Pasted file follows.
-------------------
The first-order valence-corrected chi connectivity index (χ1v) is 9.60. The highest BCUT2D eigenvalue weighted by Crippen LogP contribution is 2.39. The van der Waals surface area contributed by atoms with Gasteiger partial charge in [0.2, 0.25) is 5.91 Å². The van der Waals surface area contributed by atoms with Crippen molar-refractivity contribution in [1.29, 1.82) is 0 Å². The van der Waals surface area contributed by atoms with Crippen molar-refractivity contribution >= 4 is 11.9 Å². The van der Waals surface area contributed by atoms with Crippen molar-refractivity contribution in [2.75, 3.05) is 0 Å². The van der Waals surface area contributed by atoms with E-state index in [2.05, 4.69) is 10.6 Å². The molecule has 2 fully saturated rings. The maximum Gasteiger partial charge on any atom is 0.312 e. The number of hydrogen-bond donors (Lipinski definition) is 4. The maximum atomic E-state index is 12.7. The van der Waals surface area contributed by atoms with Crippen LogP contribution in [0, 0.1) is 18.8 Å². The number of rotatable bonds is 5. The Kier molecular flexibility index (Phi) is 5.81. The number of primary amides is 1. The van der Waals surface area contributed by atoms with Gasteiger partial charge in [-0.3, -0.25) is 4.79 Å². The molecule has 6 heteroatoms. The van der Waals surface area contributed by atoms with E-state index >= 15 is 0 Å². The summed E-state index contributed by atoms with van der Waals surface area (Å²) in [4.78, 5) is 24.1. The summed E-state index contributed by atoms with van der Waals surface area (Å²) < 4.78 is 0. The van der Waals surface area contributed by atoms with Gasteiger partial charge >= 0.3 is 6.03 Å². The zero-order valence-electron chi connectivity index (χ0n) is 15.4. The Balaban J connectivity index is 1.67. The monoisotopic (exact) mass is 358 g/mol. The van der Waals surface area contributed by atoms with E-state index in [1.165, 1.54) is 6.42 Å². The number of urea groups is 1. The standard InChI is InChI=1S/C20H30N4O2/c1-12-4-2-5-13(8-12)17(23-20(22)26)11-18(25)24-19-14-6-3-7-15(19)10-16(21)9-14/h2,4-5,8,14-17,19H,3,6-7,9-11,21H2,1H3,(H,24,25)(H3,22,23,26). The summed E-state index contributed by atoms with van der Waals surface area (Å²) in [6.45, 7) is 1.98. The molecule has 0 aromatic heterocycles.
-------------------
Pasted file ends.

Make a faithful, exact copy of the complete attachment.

The first-order valence-corrected chi connectivity index (χ1v) is 9.60. The highest BCUT2D eigenvalue weighted by Crippen LogP contribution is 2.39. The van der Waals surface area contributed by atoms with Gasteiger partial charge in [0.2, 0.25) is 5.91 Å². The van der Waals surface area contributed by atoms with Crippen molar-refractivity contribution in [1.29, 1.82) is 0 Å². The van der Waals surface area contributed by atoms with Crippen molar-refractivity contribution >= 4 is 11.9 Å². The van der Waals surface area contributed by atoms with Crippen molar-refractivity contribution in [2.75, 3.05) is 0 Å². The van der Waals surface area contributed by atoms with E-state index in [2.05, 4.69) is 10.6 Å². The molecule has 2 fully saturated rings. The maximum Gasteiger partial charge on any atom is 0.312 e. The number of hydrogen-bond donors (Lipinski definition) is 4. The maximum atomic E-state index is 12.7. The van der Waals surface area contributed by atoms with Crippen LogP contribution in [0, 0.1) is 18.8 Å². The number of rotatable bonds is 5. The Kier molecular flexibility index (Phi) is 5.81. The number of primary amides is 1. The van der Waals surface area contributed by atoms with Gasteiger partial charge in [-0.3, -0.25) is 4.79 Å². The molecule has 6 heteroatoms. The van der Waals surface area contributed by atoms with E-state index >= 15 is 0 Å². The summed E-state index contributed by atoms with van der Waals surface area (Å²) in [4.78, 5) is 24.1. The summed E-state index contributed by atoms with van der Waals surface area (Å²) < 4.78 is 0. The van der Waals surface area contributed by atoms with Gasteiger partial charge >= 0.3 is 6.03 Å². The zero-order valence-electron chi connectivity index (χ0n) is 15.4. The Balaban J connectivity index is 1.67. The monoisotopic (exact) mass is 358 g/mol. The van der Waals surface area contributed by atoms with E-state index in [1.165, 1.54) is 6.42 Å². The number of urea groups is 1. The standard InChI is InChI=1S/C20H30N4O2/c1-12-4-2-5-13(8-12)17(23-20(22)26)11-18(25)24-19-14-6-3-7-15(19)10-16(21)9-14/h2,4-5,8,14-17,19H,3,6-7,9-11,21H2,1H3,(H,24,25)(H3,22,23,26). The summed E-state index contributed by atoms with van der Waals surface area (Å²) in [6.45, 7) is 1.98. The molecule has 0 aromatic heterocycles.